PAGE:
Usually, it’s helpful to try and choose reading material that matches up with whatever learning material you’ve used up to this point. For example, if you’ve been studying for the JLPT, there are graded readers that correspond to each level, such as these available from Cheng-Tsui: https://www.cheng-tsui.com/browse/japanese-graded-readers. That approach will help to make sure you have a good grasp on the grammar you’ll come across.
There are also some Japanese news sites that are aimed at beginner and intermediate readers, such as NHK News Web Easy, which you can find at https://www3.nhk.or.jp/news/easy/.
You can also check your library or bookstores for Japanese children’s books. They are a great way to beef up your basic vocabulary and practice your translation skills.
I also have some links listed at the end of this article.
About Grammar and Idioms
Sometimes, you might run across a word that you think you don’t know, and you can’t find it in a dictionary. It might actually be a conjugated version of a word you do actually know, but you just haven’t learned that conjugation pattern yet. You might also encounter other unfamiliar grammatical patterns. That’s why I suggested graded readers or materials that line up with your current language level.
However, if you’re not able to strictly adhere to leveled materials (a lot of materials don’t have a corresponding level listed), or you want to stretch past your comfort zone, there are still ways to look up unfamiliar grammar. I have found a Google search is a great resource for looking up grammar. For example, I ran across this word in a newspaper article: 高め合う. I looked it up on jisho.org, and there was a definition for 高める, but not the whole word. I already could see that the first half of the word was the stem-form of 高める. So, I went to Google and searched for “japanese + stem form + 合う” (without the quotation marks). The first few results were about how to conjugate 合う, but I scrolled down and saw a page about verbs + 合う (you can see that page here: http://maggiesensei.com/2015/02/24/v%E5%90%88%E3%81%86-au/. This site is a pretty good grammar reference). Here is a screenshot of the results:
You might also run across idioms (non-literal phrases) that are common phrases in Japanese, but might not make literal sense of English. For example, in English, we might say that if you’re having trouble understanding something, you can’t “wrap your head around it.” A non-native English speaker might be very confused at that statement. Similarly, in Japanese, there are idioms such as “のどから手が出る”, which literally means “I get a hand from my throat.” However, in Japanese, it’s closer to “wanting something so much that you can taste it.”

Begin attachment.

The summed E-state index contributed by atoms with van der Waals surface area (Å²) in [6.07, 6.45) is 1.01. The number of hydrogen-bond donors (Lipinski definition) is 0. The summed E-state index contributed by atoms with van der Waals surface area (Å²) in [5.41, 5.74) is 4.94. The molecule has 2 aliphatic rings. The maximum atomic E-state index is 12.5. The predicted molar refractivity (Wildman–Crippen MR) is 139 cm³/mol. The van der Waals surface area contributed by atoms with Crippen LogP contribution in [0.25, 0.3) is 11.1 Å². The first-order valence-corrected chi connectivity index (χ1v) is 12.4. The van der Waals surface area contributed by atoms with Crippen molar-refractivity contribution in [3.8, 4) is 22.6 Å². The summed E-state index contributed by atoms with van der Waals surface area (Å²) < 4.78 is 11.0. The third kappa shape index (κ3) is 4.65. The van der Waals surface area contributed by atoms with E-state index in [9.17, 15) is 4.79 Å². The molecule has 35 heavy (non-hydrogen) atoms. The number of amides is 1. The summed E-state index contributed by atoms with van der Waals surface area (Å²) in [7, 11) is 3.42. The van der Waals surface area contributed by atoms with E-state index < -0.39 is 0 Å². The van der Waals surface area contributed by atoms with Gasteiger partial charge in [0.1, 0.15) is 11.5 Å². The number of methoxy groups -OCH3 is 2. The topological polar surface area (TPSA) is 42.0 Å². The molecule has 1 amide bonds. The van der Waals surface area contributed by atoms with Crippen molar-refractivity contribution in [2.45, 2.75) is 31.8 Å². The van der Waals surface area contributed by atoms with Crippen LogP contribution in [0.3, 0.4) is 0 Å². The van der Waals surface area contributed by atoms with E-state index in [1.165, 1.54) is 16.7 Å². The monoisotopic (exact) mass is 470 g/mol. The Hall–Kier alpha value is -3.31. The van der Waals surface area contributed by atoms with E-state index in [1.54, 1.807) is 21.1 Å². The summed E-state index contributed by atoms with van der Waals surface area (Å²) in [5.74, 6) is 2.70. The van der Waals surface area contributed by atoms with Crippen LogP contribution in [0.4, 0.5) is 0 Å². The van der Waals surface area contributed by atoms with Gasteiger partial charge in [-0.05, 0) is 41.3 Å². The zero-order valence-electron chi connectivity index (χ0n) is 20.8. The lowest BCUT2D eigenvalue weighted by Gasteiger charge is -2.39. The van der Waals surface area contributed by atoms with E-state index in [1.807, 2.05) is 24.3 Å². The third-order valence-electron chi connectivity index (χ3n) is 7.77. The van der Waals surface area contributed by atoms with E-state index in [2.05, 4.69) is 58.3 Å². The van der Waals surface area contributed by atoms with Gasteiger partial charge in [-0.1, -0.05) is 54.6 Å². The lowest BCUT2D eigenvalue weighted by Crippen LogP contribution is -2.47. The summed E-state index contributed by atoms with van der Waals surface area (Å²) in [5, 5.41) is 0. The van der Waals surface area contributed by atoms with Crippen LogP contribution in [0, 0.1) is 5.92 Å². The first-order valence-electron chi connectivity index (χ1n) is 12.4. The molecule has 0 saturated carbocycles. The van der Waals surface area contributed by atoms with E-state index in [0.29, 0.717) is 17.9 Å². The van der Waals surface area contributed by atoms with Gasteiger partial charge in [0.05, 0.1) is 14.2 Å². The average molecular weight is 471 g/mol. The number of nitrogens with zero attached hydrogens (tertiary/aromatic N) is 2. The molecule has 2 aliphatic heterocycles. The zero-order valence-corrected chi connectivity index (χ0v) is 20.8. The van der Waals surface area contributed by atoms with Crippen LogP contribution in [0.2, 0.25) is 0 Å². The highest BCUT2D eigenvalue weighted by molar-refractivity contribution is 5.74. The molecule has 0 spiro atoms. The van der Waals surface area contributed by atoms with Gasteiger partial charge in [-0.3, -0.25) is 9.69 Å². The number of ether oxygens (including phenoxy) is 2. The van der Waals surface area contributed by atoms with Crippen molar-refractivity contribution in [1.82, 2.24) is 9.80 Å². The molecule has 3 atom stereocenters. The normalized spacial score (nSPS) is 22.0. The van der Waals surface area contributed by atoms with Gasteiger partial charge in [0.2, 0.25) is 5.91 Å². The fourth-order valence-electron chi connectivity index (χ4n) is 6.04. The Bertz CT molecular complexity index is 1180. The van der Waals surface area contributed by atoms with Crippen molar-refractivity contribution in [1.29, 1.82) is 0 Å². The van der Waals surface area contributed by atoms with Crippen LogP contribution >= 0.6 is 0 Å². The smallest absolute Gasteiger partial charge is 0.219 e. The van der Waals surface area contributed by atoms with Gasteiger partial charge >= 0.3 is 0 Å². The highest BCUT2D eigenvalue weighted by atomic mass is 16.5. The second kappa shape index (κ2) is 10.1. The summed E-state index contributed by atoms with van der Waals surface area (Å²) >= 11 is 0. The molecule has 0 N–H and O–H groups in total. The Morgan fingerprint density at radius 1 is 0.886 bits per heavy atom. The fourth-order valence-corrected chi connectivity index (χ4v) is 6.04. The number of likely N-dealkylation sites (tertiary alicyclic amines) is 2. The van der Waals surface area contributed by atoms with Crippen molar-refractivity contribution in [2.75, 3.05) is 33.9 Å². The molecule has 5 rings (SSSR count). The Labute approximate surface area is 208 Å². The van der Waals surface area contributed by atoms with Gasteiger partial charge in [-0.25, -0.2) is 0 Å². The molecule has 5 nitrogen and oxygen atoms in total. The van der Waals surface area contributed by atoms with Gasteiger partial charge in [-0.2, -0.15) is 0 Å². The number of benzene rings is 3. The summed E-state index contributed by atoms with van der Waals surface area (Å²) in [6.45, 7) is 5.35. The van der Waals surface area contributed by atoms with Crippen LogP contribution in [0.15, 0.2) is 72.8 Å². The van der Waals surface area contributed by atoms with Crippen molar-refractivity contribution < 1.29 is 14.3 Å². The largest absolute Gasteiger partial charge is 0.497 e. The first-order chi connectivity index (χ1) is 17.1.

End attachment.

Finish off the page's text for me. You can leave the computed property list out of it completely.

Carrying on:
These idioms might be a bit more difficult to recognize and find, but you can try Googling, and also have some books or sites handy that focus just on idioms, and you might find your answer. One good resource is https://www.thelanguageisland.com/japanese-idioms/, which is where I got the idiom example I used earlier.
However, even though you might run across grammar and phrases that are new to you, just keep studying your grammar lessons; chances are you’ll be pleasantly surprised at how much you actually recognize!
If you’re interested in trying this translation approach, here’s some resources that might help you.
- NHK News Web Easy ( https://www3.nhk.or.jp/news/easy/): Daily news site that has shorter, less complex articles and sentences then regular news sites. Includes vocabulary tips. Each story also has audio, so you can practice your listening comprehension as well.
- Japanese Graded Readers (https://www.cheng-tsui.com/browse/japanese-graded-readers): These readers are physical books that also come with audio CDs for listening comprehension.
- FREE Websites for Japanese Reading Practice (At Every Level) (https://teamjapanese.com/free-websites-japanese-reading-practice-every-level/): A large compilation of online reading resources, from beginner to advanced levels.
- Maggie Sensei (http://maggiesensei.com/): Detailed, in-depth explanations of grammar points.
- Tae Kim’s Guide to Learning Japanese (http://www.guidetojapanese.org/learn/): A step-by-step guide to learning Japanese.
- 29 Genius Japanese Idioms That All Learners Should Know (https://www.fluentu.com/blog/japanese/japanese-idioms-2/): A list of some common Japanese idioms.
- Japanese Idioms (https://www.thelanguageisland.com/japanese-idioms/): A shorter, but still handy list of idioms.
- Jisho (https://jisho.org/): An online Japanese dictionary.
- Renshuu (https://www.renshuu.org/): A great site that includes games and exercises for learning kanji, vocabulary, grammar, and more.
- Tanoshii Japanese (https://www.tanoshiijapanese.com/home/): More games and interactive exercises to learn kanji and vocabulary.
- NHK Easy News Translation Subreddit (https://www.reddit.com/r/NHKEasyNews/): A forum for Japanese language learners to post their NHK News Web Easy translations and get feedback.